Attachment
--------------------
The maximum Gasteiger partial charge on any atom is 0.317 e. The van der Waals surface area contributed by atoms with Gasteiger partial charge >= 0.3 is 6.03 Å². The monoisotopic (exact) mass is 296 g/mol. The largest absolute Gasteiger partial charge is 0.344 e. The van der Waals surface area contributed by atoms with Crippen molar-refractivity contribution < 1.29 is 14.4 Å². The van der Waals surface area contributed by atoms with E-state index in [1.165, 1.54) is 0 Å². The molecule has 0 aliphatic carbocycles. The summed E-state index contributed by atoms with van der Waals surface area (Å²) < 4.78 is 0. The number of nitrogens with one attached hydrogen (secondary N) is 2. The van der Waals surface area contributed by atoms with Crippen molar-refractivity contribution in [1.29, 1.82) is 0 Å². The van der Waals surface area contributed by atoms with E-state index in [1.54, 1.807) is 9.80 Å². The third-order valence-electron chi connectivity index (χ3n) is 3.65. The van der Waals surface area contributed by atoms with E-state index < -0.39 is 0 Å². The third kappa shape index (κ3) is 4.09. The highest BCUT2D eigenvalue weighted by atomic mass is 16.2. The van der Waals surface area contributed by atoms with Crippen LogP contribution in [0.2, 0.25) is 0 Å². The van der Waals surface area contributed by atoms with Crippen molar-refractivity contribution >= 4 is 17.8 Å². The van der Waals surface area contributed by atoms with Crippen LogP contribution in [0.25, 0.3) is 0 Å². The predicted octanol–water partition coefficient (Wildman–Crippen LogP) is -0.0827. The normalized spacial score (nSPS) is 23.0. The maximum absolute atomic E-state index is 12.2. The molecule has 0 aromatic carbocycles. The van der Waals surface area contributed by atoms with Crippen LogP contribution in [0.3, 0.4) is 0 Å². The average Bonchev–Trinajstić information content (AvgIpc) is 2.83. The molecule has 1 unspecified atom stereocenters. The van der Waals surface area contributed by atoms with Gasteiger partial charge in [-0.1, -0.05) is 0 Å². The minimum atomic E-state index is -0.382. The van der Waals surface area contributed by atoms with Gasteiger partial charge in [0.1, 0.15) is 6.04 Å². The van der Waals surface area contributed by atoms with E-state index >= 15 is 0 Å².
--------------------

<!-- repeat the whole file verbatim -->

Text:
The maximum Gasteiger partial charge on any atom is 0.317 e. The van der Waals surface area contributed by atoms with Gasteiger partial charge >= 0.3 is 6.03 Å². The monoisotopic (exact) mass is 296 g/mol. The largest absolute Gasteiger partial charge is 0.344 e. The van der Waals surface area contributed by atoms with Crippen molar-refractivity contribution < 1.29 is 14.4 Å². The van der Waals surface area contributed by atoms with E-state index in [1.165, 1.54) is 0 Å². The molecule has 0 aliphatic carbocycles. The summed E-state index contributed by atoms with van der Waals surface area (Å²) < 4.78 is 0. The number of nitrogens with one attached hydrogen (secondary N) is 2. The van der Waals surface area contributed by atoms with Crippen molar-refractivity contribution in [1.29, 1.82) is 0 Å². The van der Waals surface area contributed by atoms with E-state index in [1.54, 1.807) is 9.80 Å². The third-order valence-electron chi connectivity index (χ3n) is 3.65. The van der Waals surface area contributed by atoms with E-state index < -0.39 is 0 Å². The third kappa shape index (κ3) is 4.09. The highest BCUT2D eigenvalue weighted by atomic mass is 16.2. The van der Waals surface area contributed by atoms with Crippen LogP contribution in [0.2, 0.25) is 0 Å². The van der Waals surface area contributed by atoms with Crippen molar-refractivity contribution >= 4 is 17.8 Å². The van der Waals surface area contributed by atoms with Crippen LogP contribution in [0.25, 0.3) is 0 Å². The predicted octanol–water partition coefficient (Wildman–Crippen LogP) is -0.0827. The normalized spacial score (nSPS) is 23.0. The maximum absolute atomic E-state index is 12.2. The molecule has 0 aromatic carbocycles. The van der Waals surface area contributed by atoms with Crippen LogP contribution in [0.3, 0.4) is 0 Å². The average Bonchev–Trinajstić information content (AvgIpc) is 2.83. The molecule has 1 unspecified atom stereocenters. The van der Waals surface area contributed by atoms with Gasteiger partial charge in [-0.1, -0.05) is 0 Å². The minimum atomic E-state index is -0.382. The van der Waals surface area contributed by atoms with Gasteiger partial charge in [0.1, 0.15) is 6.04 Å². The van der Waals surface area contributed by atoms with E-state index >= 15 is 0 Å².